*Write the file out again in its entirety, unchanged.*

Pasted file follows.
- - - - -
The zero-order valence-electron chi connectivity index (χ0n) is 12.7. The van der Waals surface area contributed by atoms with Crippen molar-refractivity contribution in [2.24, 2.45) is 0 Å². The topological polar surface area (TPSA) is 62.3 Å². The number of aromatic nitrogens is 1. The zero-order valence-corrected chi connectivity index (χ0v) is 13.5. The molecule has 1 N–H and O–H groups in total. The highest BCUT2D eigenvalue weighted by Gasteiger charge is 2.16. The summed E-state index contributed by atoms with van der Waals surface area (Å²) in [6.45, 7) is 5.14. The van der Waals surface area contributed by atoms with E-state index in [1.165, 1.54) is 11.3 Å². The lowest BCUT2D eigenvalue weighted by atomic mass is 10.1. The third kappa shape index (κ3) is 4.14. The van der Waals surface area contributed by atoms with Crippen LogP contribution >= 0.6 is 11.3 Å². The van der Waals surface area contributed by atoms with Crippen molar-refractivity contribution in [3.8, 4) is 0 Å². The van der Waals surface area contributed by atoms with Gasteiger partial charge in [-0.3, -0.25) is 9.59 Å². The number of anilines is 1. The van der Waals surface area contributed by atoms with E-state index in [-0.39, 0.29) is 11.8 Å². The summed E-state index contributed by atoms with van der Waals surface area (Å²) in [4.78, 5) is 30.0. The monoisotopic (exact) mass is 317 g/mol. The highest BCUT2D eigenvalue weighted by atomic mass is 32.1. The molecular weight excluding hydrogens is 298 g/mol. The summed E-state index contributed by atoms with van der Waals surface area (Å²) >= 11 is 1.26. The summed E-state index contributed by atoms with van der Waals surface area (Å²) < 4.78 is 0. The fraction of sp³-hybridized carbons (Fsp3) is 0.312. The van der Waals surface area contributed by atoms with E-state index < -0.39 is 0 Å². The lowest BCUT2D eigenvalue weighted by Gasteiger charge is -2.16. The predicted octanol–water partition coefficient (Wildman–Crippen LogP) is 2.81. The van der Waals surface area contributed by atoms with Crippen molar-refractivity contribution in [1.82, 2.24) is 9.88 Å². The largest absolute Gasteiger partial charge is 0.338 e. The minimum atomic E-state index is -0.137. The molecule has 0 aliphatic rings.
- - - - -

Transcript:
The zero-order valence-electron chi connectivity index (χ0n) is 12.7. The van der Waals surface area contributed by atoms with Crippen molar-refractivity contribution in [2.24, 2.45) is 0 Å². The topological polar surface area (TPSA) is 62.3 Å². The number of aromatic nitrogens is 1. The zero-order valence-corrected chi connectivity index (χ0v) is 13.5. The molecule has 1 N–H and O–H groups in total. The highest BCUT2D eigenvalue weighted by Gasteiger charge is 2.16. The summed E-state index contributed by atoms with van der Waals surface area (Å²) in [6.45, 7) is 5.14. The van der Waals surface area contributed by atoms with E-state index in [1.165, 1.54) is 11.3 Å². The lowest BCUT2D eigenvalue weighted by atomic mass is 10.1. The third kappa shape index (κ3) is 4.14. The van der Waals surface area contributed by atoms with Crippen LogP contribution >= 0.6 is 11.3 Å². The van der Waals surface area contributed by atoms with Crippen molar-refractivity contribution in [3.8, 4) is 0 Å². The van der Waals surface area contributed by atoms with Gasteiger partial charge in [-0.3, -0.25) is 9.59 Å². The number of anilines is 1. The van der Waals surface area contributed by atoms with E-state index in [-0.39, 0.29) is 11.8 Å². The summed E-state index contributed by atoms with van der Waals surface area (Å²) in [4.78, 5) is 30.0. The monoisotopic (exact) mass is 317 g/mol. The highest BCUT2D eigenvalue weighted by atomic mass is 32.1. The molecular weight excluding hydrogens is 298 g/mol. The summed E-state index contributed by atoms with van der Waals surface area (Å²) >= 11 is 1.26. The summed E-state index contributed by atoms with van der Waals surface area (Å²) < 4.78 is 0. The fraction of sp³-hybridized carbons (Fsp3) is 0.312. The van der Waals surface area contributed by atoms with E-state index < -0.39 is 0 Å². The lowest BCUT2D eigenvalue weighted by Gasteiger charge is -2.16. The predicted octanol–water partition coefficient (Wildman–Crippen LogP) is 2.81. The van der Waals surface area contributed by atoms with Crippen molar-refractivity contribution in [1.82, 2.24) is 9.88 Å². The largest absolute Gasteiger partial charge is 0.338 e. The minimum atomic E-state index is -0.137. The molecule has 0 aliphatic rings.